Well, just about all of the shopping is finished. Presents are wrapped and placed under our tree. Christmas cards were addressed and mailed over a week ago. My sales team is hosting holiday parties for just about all of our major customers during this week and next.
Yep, looks like we're just about ready for our annual celebration.
This is always a time that tests one's patience and frays one's nerves, if we allow that to happen. My wife and I always set a budget and nearly always realize there's someone or something that we neglected to identify. And there's always a relative or two that just swears they're not buying gifts for anyone this year, only to catch us by surprise nearer to the holiday.
We're very fortunate that these are "problems" by any stretch of the imagination.
Yet in the past few years we've found small ways to share our abundance and add to our holiday joy. A couple of years ago, I found about a local organization that assists the homeless, and they're entirely local, not tied in any way to a larger national or even regional bureaucracy. So three years ago we began contributing a few dollars several times per year to their cause. Maybe it doesn't help, but I suppose our modest donations cannot hurt, either.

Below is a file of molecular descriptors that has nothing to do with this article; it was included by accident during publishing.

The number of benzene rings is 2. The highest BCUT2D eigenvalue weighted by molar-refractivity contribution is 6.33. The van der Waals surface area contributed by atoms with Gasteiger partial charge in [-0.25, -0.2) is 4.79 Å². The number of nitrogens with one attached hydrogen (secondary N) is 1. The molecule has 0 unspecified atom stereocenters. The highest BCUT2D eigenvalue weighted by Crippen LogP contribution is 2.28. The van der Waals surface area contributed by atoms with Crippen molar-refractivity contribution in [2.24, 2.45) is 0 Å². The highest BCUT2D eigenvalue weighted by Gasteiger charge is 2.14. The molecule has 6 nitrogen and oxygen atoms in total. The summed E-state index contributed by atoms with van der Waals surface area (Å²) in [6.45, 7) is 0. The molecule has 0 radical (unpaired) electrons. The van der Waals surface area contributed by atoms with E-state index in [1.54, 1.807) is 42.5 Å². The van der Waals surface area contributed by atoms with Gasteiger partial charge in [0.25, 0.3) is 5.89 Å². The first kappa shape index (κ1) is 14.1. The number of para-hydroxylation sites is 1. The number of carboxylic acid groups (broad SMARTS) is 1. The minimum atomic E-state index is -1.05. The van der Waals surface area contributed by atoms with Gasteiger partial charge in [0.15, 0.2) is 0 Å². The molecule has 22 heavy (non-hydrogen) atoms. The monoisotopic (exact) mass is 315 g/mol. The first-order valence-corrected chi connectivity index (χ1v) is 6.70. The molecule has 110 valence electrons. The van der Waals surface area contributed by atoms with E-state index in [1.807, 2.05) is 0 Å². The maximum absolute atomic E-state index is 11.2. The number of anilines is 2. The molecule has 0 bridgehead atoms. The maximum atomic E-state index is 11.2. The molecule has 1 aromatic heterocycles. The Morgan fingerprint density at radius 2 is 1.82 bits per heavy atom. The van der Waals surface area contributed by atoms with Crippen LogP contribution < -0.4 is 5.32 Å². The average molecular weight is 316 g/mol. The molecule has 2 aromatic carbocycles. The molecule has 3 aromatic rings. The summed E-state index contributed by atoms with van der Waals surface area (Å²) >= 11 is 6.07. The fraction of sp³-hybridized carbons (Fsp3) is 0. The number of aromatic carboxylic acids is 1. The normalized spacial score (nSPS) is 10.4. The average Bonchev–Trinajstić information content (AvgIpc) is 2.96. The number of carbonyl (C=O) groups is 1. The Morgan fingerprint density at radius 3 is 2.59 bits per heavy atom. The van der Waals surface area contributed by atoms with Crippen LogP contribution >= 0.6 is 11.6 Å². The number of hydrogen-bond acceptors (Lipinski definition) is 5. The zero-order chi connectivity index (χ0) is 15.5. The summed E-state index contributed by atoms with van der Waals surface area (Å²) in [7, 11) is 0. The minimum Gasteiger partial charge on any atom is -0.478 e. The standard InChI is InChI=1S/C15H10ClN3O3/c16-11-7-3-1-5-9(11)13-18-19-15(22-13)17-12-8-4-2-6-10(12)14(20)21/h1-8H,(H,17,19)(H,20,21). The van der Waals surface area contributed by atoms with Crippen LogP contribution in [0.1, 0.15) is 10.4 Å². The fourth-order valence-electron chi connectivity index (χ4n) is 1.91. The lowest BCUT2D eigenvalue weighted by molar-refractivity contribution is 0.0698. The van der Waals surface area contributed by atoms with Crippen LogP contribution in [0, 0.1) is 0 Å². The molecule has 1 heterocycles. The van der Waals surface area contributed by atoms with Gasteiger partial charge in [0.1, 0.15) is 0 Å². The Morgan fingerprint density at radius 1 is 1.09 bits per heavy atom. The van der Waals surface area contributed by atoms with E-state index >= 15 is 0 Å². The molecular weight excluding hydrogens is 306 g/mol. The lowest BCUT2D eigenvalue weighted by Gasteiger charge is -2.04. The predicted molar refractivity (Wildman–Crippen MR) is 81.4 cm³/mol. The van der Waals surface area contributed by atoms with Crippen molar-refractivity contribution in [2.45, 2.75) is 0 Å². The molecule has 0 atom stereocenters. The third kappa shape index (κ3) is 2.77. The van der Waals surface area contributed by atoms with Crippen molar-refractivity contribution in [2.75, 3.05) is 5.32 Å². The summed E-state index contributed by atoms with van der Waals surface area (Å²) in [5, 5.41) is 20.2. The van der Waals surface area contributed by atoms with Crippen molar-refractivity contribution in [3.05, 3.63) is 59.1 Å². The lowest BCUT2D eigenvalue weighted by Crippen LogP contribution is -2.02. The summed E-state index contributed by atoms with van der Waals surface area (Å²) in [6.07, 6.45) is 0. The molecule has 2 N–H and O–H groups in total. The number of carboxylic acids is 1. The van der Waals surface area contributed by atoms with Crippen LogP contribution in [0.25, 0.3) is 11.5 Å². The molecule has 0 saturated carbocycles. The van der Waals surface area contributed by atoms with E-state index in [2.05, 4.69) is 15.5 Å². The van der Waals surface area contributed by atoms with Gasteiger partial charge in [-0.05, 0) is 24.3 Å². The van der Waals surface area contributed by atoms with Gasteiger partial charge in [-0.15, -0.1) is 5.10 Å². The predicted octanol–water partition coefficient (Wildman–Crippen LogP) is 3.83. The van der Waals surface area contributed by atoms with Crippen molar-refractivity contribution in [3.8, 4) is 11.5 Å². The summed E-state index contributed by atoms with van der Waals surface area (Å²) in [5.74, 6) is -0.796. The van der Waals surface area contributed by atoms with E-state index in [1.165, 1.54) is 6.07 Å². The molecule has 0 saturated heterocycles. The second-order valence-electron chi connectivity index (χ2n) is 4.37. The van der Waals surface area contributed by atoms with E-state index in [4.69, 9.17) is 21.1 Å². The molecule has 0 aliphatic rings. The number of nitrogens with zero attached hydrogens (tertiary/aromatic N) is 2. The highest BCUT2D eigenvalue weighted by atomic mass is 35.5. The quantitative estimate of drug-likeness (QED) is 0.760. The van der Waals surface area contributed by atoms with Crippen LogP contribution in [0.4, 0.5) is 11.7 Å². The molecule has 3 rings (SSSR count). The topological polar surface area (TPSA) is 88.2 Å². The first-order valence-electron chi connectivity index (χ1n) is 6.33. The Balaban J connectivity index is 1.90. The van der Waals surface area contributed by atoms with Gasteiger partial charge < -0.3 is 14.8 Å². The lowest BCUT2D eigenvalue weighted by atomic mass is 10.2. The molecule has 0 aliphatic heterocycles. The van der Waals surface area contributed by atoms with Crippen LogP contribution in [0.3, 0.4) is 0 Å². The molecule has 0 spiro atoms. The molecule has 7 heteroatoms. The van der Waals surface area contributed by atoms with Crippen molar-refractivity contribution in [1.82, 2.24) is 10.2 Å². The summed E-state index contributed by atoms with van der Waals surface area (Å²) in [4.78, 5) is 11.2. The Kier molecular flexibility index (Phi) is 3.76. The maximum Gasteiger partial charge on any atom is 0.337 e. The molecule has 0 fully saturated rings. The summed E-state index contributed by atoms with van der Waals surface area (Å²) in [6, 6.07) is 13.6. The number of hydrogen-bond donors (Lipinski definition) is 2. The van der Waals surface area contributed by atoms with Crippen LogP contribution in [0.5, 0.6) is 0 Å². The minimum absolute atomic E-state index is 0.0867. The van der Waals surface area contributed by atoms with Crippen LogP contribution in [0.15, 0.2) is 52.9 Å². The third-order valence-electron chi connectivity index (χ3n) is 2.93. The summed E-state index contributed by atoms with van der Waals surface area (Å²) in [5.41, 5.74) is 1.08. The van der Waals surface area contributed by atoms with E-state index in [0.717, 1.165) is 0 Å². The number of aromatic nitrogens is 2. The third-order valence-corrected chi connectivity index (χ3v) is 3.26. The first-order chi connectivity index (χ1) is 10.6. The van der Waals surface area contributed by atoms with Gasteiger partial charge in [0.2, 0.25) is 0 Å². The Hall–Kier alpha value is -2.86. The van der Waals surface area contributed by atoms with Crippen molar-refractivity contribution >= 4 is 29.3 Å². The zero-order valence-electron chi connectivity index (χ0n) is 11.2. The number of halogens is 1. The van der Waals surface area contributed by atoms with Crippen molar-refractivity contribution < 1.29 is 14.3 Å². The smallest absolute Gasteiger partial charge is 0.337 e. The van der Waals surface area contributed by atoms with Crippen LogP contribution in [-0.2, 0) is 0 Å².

Our church also does something called the Giving Tree, wherein church members pick up one or more giving tree cards which identify a needed gift for a deserving family or individual, and then contribute the item indicated. We've routinely done that for the past ten years or more.
And this year the local Salvation Army chapter sponsored something called a Food Angel. They are available at local groceries and when you buy one the proceeds go toward providing Christmas dinner to a needy family.
I feel good that we do these things, but, at the same time, cannot help but feel bad that such measures are even necessary in this day and age. And I don't want to turn this into a discourse on the 1% vs. the 99%, but you get my meaning, I'm sure.
If you don't have money to donate, give your time, as many local agencies who assist the deserving can always use an extra pair of hands. Or two.
Enjoy the holidays!
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